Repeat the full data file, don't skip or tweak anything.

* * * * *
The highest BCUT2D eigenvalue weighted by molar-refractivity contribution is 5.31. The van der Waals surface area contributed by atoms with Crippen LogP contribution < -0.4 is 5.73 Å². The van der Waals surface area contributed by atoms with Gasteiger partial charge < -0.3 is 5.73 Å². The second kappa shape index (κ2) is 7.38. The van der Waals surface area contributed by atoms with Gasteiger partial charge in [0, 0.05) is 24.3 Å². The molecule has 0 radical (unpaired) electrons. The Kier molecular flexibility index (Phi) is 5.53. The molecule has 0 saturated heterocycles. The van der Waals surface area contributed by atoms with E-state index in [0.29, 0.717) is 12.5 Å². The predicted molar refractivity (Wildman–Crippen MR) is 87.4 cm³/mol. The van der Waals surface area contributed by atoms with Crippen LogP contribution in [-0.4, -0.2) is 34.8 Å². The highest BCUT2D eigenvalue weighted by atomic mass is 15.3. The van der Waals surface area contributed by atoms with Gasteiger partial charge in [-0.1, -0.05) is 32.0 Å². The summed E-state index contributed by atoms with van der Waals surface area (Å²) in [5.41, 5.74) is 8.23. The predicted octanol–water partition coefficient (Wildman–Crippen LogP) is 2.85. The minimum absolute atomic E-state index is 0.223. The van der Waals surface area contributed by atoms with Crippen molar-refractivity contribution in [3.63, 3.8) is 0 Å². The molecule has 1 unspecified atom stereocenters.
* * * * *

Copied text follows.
The highest BCUT2D eigenvalue weighted by molar-refractivity contribution is 5.31. The van der Waals surface area contributed by atoms with Crippen LogP contribution < -0.4 is 5.73 Å². The van der Waals surface area contributed by atoms with Gasteiger partial charge < -0.3 is 5.73 Å². The second kappa shape index (κ2) is 7.38. The van der Waals surface area contributed by atoms with Gasteiger partial charge in [0, 0.05) is 24.3 Å². The molecule has 0 radical (unpaired) electrons. The Kier molecular flexibility index (Phi) is 5.53. The molecule has 0 saturated heterocycles. The van der Waals surface area contributed by atoms with E-state index in [0.29, 0.717) is 12.5 Å². The predicted molar refractivity (Wildman–Crippen MR) is 87.4 cm³/mol. The van der Waals surface area contributed by atoms with Crippen LogP contribution in [-0.4, -0.2) is 34.8 Å². The highest BCUT2D eigenvalue weighted by atomic mass is 15.3. The van der Waals surface area contributed by atoms with Gasteiger partial charge in [-0.1, -0.05) is 32.0 Å². The summed E-state index contributed by atoms with van der Waals surface area (Å²) in [5.41, 5.74) is 8.23. The predicted octanol–water partition coefficient (Wildman–Crippen LogP) is 2.85. The minimum absolute atomic E-state index is 0.223. The van der Waals surface area contributed by atoms with Crippen molar-refractivity contribution in [3.63, 3.8) is 0 Å². The molecule has 1 unspecified atom stereocenters.